An Analysis of Wisdom, Death, and Atheism in Plato's "The Apology" This philosophical study will examine Socrates trial in Plato’s Apology as a way to define his atheism and the wisdom of questioning death, the Gods, and the balancing of these values in the good life. Socrates might be best defined as an “atheist” (an 18th century term) because he questions the existence of the gods. However, Socrates does believe in the Gods, even though he is persecuted by the Sophists for challenging their theological authority. In this manner, Socrates defies the Godly interpretation of death as something to be feared, since his wisdom dictates that human beings do not know what it is. This is one reason why Socrates defies the Sophists and chooses to...The end:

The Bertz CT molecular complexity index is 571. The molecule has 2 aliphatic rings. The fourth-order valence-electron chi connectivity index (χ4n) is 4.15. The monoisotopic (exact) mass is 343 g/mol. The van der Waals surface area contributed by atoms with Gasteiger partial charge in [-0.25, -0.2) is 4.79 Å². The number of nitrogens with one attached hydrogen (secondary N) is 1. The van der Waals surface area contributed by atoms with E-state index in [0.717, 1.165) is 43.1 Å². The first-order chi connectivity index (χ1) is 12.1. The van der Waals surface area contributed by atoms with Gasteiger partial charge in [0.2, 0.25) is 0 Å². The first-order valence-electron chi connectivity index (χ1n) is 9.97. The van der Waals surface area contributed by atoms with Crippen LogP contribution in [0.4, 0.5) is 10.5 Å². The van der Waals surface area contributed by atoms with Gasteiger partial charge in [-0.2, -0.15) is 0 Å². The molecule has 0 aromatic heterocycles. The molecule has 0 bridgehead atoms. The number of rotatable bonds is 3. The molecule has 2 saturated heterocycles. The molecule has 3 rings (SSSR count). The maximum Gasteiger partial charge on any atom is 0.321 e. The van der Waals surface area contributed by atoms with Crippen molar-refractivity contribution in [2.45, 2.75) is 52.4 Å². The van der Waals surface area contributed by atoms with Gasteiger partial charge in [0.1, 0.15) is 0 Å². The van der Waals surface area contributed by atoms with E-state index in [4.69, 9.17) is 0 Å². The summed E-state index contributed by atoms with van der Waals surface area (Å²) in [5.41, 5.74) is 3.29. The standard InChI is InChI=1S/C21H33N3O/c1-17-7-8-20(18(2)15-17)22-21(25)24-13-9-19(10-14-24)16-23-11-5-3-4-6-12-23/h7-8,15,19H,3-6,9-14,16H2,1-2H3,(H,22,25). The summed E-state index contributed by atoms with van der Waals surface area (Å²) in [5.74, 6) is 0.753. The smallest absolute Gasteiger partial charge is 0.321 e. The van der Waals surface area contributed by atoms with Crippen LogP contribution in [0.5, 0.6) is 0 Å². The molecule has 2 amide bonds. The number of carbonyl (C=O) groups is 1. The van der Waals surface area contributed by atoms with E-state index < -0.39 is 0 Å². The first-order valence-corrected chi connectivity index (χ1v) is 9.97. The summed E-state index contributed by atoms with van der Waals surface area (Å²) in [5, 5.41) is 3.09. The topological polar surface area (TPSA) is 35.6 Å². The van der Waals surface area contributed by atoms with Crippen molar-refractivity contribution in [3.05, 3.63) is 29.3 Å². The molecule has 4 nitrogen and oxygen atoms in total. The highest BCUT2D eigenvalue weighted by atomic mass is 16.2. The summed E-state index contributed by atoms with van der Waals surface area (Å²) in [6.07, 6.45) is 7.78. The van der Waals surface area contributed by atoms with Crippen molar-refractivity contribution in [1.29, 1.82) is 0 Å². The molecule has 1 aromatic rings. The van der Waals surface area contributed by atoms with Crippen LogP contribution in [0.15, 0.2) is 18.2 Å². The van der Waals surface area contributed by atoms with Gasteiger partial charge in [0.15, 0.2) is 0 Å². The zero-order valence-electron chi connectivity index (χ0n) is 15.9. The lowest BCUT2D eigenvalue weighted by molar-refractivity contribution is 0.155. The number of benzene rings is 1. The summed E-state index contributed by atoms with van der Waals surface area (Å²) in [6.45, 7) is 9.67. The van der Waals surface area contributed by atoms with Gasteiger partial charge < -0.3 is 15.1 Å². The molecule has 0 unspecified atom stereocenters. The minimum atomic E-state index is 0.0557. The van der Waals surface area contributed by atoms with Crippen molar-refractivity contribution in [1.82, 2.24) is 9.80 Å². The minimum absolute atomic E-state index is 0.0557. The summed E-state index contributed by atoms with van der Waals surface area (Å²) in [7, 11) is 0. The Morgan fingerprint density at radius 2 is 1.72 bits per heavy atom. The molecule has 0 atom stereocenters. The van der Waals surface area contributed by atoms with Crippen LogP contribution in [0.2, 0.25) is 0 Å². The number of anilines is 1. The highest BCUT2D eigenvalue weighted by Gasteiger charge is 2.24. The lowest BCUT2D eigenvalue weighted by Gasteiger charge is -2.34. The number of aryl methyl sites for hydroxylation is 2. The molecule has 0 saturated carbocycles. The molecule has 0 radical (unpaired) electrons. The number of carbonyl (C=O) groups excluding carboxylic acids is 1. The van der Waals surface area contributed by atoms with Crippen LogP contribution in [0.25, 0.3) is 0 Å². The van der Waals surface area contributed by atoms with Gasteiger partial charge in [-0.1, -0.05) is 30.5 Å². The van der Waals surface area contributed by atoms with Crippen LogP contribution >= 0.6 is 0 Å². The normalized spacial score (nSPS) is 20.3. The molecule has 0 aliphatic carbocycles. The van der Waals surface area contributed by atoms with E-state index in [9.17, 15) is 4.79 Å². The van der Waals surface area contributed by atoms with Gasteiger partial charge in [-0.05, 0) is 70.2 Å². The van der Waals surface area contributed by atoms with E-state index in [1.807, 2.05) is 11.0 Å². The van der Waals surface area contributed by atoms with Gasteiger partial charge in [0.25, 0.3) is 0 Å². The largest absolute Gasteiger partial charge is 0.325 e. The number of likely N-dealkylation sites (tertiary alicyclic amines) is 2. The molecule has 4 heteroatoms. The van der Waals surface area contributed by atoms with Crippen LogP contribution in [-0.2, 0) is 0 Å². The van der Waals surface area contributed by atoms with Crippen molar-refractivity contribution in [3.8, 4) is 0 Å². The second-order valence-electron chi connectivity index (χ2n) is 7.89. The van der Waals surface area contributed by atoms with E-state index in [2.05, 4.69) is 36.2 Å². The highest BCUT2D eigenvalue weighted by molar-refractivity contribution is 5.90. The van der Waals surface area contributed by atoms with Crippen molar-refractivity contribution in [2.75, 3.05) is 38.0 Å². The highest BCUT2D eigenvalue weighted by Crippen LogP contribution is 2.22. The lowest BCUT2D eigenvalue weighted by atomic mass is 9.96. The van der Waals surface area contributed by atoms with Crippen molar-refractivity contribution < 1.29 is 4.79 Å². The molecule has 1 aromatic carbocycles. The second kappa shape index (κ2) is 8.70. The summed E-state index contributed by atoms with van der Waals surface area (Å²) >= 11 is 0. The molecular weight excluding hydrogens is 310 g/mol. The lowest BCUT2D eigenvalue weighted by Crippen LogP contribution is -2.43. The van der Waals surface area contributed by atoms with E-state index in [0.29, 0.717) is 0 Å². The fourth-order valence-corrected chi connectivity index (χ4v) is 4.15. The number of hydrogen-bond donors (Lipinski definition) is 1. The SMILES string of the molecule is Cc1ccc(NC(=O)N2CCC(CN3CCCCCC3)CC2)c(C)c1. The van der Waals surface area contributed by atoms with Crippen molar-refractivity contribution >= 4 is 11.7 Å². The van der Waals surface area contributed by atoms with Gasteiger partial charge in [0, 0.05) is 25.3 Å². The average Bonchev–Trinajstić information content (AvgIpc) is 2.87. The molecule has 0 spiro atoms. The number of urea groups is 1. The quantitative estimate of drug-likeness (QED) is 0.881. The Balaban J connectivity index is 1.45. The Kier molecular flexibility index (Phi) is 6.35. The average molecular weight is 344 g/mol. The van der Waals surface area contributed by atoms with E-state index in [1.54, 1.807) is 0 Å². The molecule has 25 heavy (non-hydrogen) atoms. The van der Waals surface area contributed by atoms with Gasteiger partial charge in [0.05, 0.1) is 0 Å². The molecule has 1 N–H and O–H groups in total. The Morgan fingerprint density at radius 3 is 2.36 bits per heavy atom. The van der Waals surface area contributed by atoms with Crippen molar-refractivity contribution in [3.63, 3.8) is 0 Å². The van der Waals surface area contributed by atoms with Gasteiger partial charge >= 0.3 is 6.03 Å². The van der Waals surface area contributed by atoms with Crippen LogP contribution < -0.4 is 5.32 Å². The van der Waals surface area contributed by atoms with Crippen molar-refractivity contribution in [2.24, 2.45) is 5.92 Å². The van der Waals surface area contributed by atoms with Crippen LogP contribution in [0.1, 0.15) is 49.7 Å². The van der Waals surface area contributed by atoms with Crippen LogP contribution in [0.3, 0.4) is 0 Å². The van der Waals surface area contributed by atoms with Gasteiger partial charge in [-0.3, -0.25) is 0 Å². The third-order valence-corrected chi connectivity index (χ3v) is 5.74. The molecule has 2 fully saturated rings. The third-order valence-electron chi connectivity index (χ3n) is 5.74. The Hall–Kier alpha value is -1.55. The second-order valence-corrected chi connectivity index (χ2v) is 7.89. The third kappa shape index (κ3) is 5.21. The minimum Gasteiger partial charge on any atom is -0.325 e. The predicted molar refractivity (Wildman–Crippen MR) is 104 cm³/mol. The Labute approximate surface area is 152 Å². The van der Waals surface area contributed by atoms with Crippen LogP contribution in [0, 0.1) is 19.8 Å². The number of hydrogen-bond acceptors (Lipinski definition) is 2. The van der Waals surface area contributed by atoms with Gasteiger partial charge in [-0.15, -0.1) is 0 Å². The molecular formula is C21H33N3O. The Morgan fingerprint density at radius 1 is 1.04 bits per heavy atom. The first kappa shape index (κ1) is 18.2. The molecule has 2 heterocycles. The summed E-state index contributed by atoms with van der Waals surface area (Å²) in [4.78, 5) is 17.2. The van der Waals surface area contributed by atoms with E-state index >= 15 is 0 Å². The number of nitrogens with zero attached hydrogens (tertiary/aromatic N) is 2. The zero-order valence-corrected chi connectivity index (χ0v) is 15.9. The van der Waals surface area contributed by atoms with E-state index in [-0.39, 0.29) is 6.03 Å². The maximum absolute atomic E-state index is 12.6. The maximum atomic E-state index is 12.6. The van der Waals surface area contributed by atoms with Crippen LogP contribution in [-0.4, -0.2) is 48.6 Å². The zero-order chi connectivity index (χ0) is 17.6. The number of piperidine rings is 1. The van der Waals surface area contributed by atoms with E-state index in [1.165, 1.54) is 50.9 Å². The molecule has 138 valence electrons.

.....dern sense of the term, he uses philosophy as a way to question dogmatic corrupt theologians and government officials. In this way, Socrates offers a balance of philosophical inquiry and religious faith as a way to deal with his death and unjust trial in The Apology. References Bhaskar , R. (2009). Plato etc: The problems of philosophy and their resolution. New York: Routledge. Kamtekar , R. (2005). Plato's Euthyphro, Apology, and Crito: Critical essays. New York: Rowman & Littlefield Publishers. Plato. The apology. New York: Bolchazy-Carducci Publishers, 2007. Smith, N.D. (1998). Plato: Critical assessments. New York: Routledge. Vlastos , G. (1978). Plato: A collection of critical essays. Notre Dame, IL: University of Notre Dame Press.